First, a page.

The management of “1984,” the lauded West End import playing at Broadway’s Hudson Theater, felt it necessary to ban children under 13 from the stage production adapted by co-directors Robert Icke and Duncan MacMillan from the 1949 dystopian political novel by George Orwell. That should be fair warning that this show, originally produced by Headlong, the Nottingham Playhouse and the Almeida Theater, is tough to take — but worth the cost of losing your lunch.
There’s nothing subtle about this unrelentingly grim adaptation of a literary sci-fi novel that’s been selling like bootleg sex tapes in recent political years. (In the month after Kellyanne Conway’s infamous utterance about “alternative facts,” the book skyrocketed to the top of Amazon’s bestseller list.) The catch phrases that chilled your blood when you read the book — “thought police,” “newspeak,” “doublethink,” “thoughtcrimes,” and, of course, “Big Brother Is Watching You” — are spoken on stage and projected on screens of a chillingly futuristic set designed by Chloe Lamford.
But it’s the unnerving sound-and-light show by Tom Gibbons (sound design) and Natasha Chivers (lighting) that really gets under your skin and burrows, wormlike, into your brain. As eye-watering lighting effects slice through scenes like so many knives, metallic sounds of inhuman origin saw through your skull. Welcome to the world of the future — or do I mean the present?
Unlike film and TV versions of the book, this production presents a vision that’s closer to Brechtian expressionism than Hollywood realism. (In our narcissistic age, the notion of being under constant surveillance by some “Big Brother” is actually titillating, not terrifying.) Opening as it does, with the everyman figure of Winston Smith (played with coiled muscles and killing intensity by Tom Sturridge) fantasizing a normal world of the future beyond his own wretched life, the play exists outside known reality.
Projected to 2050, this future world is represented by an ordinary conference room where a group of ordinary people (including the admirable Michael Potts) are holding a spirited book club discussion of Orwell’s novel. Their literary bone of contention is whether or not Orwell’s fictional character of “Winston Smith” is a reliable narrator.
To resolve that question, Winston steps forward to tell his own story of his own time. Although the basic set pieces remain the same, attention shifts to enveloping screens on which video designer Tim Reid projects gigantic letters appropriate for describing the dicta of Big Brother. To reflect in “doublethink” is to believe two diametrically opposite things at once. To converse in “newspeak” is to strip the language of all freighted meaning and nuance and talk (with or without stupid hand gestures) in baby talk. And to be “unpersoned” is to be obliterated, written out of the history books, denied existence, killed. To prepare the populace for the executions of such individuals, Big Brother indulges them in Two-Minute Hate sessions that frighten the horses and leave the actors breathless.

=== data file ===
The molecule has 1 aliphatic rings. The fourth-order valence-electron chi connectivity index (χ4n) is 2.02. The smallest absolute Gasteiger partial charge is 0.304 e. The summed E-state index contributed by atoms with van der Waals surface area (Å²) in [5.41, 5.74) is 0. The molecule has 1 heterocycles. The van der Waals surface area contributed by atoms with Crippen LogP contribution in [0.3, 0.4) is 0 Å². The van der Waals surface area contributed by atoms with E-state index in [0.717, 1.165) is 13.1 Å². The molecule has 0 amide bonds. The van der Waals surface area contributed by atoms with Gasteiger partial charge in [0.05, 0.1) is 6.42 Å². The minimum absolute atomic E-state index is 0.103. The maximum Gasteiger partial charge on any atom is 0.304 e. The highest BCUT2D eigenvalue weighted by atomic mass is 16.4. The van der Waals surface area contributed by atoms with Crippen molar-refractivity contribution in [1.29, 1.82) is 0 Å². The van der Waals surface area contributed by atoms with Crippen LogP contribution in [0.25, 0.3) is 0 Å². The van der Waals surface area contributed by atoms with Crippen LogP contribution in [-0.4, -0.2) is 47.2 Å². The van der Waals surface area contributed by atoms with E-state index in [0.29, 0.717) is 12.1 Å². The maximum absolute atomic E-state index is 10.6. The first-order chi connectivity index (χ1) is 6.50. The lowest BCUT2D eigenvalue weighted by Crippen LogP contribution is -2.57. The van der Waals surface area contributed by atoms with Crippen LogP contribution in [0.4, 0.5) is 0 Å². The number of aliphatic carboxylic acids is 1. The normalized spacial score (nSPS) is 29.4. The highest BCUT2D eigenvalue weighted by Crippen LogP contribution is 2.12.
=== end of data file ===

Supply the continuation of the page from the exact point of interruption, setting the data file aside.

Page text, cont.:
It is Winston’s job to change “Oldspeak” into “Newspeak” (which is to say, lies) by falsifying and/or eradicating persons and events that fail to correspond to Big Brother’s flexible notions of truth. In other words, it’s his job to rewrite history, and once he realizes what he’s doing, he nearly goes mad.
Two things keep him alive and give him hope. An avuncular older man named O’Brien (Tony winner Reed Birney, being bloody brilliant again) arranges for his secret membership in an underground resistance group known as “the Brotherhood.” Even more vivifying is his love affair with a beautiful and passionate woman named Julia (Olivia Wilde, of “Vinyl” and “House”) who introduces him to the ecstasy of having a private room all to themselves in the back of an antique shop run by Potts in a white wig. Love! Privacy! Antiques! Winston comes alive, although Sturridge is so wound up he never really surrenders to sex and love.
Julia is not above a bit of “newspeak” of her own when she describes their fierce lovemaking as “a political act.” Actually, sex does become political in a society where human connections, like human thought and human language, are forbidden. It won’t be long before — spoiler alert! — their charming bedroom is revealed for what it is: a stage set, designed to catch the traitors and drag them off to the Ministry of Love.
The white-walled Ministry of Love is actually the seat of torture where, among other horrendous acts, Winston’s teeth and fingertips are removed by — you guessed it! — O’Brien, who in Birney’s performance softens his voice and transforms himself into a holy terror. He’s so unsettling during this scene (scarier than the box of rats waiting for Winston in Room 101 of the Ministry of Love) that Orwell’s suggestion that Big Brother doesn’t actually exist — that he is, in fact, all of us — really knocks us out. Unless, of course, you fainted at some point during the show.